Ronald Ferguson, 71; Father of Sarah, Duchess of York

From Associated Press

Ronald Ferguson, father of Sarah Ferguson, the duchess of York, and former polo coach to Prince Charles, has died. He was 71.

Ferguson died Sunday night at a clinic in Hampshire, England, after suffering a heart attack, a family spokeswoman said. He had been diagnosed as having prostate cancer in 1996 and had had several previous heart attacks.

The spokeswoman said the duchess, who recently spent time with her father, was on her way to Australia, where she had commitments as a spokeswoman for Weight Watchers, but would return to Britain at the end of the week. “She ... is grateful for the time she had with her father to say goodbye,” she said.


Educated at Eton College and the Sandhurst military academy in England, Ferguson received a commission in the Household Cavalry, where he served for 19 years. For several years, he captained the Sovereign’s Escort, mounted officers who escort Queen Elizabeth II during the Trooping the Color military parade held to mark her birthday.

A well-known figure in polo circles, Ferguson lost his job as manager of the elite Guards Polo Club in 1988 after a tabloid published photographs of him entering and leaving a seedy London massage parlor.

Further humiliation followed in 1994 with the publication of a memoir by polo-loving public relations executive Lesley Player, who claimed she had had an affair with Ferguson, forcing him to quit his role as sponsorship organizer at the exclusive Royal County of Berkshire Polo Club. He tried to ride out the scandal, but it was too much for Charles, and Ferguson was let go as the prince’s polo manager after 21 years.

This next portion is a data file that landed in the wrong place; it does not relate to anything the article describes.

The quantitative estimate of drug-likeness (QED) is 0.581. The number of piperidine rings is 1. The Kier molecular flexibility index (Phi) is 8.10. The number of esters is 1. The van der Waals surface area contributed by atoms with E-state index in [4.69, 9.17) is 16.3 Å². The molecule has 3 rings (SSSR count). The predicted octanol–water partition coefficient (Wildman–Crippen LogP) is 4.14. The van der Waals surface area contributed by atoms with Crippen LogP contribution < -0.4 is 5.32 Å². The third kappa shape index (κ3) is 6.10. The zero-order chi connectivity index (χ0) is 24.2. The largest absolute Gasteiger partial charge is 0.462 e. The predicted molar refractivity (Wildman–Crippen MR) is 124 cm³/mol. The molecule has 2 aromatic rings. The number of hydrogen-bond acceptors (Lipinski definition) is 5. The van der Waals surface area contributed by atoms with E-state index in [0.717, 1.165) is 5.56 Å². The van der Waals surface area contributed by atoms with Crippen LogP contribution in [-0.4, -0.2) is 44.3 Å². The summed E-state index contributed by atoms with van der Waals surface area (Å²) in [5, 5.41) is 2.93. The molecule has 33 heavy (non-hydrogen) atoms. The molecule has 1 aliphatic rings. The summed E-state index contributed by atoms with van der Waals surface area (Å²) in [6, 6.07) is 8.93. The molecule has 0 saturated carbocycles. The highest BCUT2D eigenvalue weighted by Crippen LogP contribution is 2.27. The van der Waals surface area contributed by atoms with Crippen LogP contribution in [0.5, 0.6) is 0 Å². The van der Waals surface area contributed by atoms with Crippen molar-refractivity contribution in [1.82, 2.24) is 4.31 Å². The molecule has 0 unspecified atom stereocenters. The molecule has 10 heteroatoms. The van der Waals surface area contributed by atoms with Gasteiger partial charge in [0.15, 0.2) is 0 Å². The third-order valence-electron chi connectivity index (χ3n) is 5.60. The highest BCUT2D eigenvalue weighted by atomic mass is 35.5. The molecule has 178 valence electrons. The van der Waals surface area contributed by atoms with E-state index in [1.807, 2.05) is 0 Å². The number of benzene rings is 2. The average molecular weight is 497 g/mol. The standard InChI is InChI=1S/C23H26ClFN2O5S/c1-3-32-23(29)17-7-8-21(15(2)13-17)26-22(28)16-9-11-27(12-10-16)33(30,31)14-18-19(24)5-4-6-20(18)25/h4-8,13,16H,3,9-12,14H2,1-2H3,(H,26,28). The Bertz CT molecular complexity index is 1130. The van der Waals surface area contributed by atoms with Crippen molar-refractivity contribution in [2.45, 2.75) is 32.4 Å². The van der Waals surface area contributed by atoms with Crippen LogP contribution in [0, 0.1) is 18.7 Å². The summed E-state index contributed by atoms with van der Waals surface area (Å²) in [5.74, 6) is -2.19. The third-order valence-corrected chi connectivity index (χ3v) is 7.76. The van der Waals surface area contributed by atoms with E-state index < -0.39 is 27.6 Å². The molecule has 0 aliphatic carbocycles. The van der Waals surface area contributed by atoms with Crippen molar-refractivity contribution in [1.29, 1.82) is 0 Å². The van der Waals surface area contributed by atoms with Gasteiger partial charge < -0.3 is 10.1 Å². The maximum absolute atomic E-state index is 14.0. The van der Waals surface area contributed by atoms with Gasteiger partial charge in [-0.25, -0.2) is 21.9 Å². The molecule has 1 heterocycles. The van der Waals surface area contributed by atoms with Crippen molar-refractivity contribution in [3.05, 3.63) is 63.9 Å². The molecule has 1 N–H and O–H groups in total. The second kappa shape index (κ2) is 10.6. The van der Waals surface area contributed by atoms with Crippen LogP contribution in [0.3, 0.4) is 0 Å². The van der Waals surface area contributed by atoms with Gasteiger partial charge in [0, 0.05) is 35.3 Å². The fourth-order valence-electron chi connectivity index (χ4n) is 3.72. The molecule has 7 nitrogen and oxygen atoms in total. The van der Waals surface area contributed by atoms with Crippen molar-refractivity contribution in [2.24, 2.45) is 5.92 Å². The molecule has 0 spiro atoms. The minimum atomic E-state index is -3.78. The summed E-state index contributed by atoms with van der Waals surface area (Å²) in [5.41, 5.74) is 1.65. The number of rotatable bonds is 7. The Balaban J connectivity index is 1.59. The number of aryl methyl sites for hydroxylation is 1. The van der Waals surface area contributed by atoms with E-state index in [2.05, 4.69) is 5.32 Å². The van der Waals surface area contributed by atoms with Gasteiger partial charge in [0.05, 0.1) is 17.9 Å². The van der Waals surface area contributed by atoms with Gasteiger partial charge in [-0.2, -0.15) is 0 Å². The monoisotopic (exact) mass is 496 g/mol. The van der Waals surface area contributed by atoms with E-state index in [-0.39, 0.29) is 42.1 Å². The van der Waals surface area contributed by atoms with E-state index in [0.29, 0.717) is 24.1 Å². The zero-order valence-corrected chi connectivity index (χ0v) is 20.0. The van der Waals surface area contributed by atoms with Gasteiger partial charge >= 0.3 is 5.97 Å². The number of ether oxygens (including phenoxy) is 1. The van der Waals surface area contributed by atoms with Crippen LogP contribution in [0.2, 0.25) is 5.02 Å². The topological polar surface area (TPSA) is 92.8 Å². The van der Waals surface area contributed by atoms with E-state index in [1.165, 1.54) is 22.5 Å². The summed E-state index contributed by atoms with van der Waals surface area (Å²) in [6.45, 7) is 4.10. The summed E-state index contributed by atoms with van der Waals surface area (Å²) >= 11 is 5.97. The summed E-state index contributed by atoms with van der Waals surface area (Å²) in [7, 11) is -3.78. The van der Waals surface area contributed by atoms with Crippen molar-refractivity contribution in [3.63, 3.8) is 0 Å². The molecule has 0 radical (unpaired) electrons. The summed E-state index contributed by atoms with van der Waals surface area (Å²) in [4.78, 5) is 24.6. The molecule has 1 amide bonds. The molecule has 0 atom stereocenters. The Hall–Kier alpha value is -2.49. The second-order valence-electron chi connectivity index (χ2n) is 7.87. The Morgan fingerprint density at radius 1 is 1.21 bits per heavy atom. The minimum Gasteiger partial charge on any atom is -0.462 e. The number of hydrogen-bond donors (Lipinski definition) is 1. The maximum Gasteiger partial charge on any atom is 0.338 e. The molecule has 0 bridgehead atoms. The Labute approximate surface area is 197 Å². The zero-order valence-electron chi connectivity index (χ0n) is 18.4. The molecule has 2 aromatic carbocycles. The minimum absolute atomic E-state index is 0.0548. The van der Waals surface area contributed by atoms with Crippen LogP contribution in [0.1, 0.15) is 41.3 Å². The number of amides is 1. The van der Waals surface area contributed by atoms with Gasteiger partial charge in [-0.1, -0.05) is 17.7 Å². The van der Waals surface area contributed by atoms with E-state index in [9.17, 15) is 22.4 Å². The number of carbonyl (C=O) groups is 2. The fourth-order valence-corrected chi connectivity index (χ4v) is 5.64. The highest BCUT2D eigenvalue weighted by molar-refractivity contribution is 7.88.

Ferguson stood by his fiery daughter as her marriage to the queen’s second son, Prince Andrew, collapsed. A gruff character who was not afraid to speak his mind, he accused royal courtiers of undermining his daughter.

Sarah and an older sister, Jane, were children from his 1965 marriage to his first wife, Susan. The marriage broke up after Ferguson had an affair and his wife sought comfort with Argentine polo star Hector Barrantes. After the Fergusons divorced, she set up home with Barrantes on a ranch west of the capital, Buenos Aires.

Left to bring up his daughters alone, Ferguson married his second wife, also named Susan, in 1976. They had three children, Andrew, Alice and Eliza.

In addition to his daughter Sarah, he is survived by his wife and four children.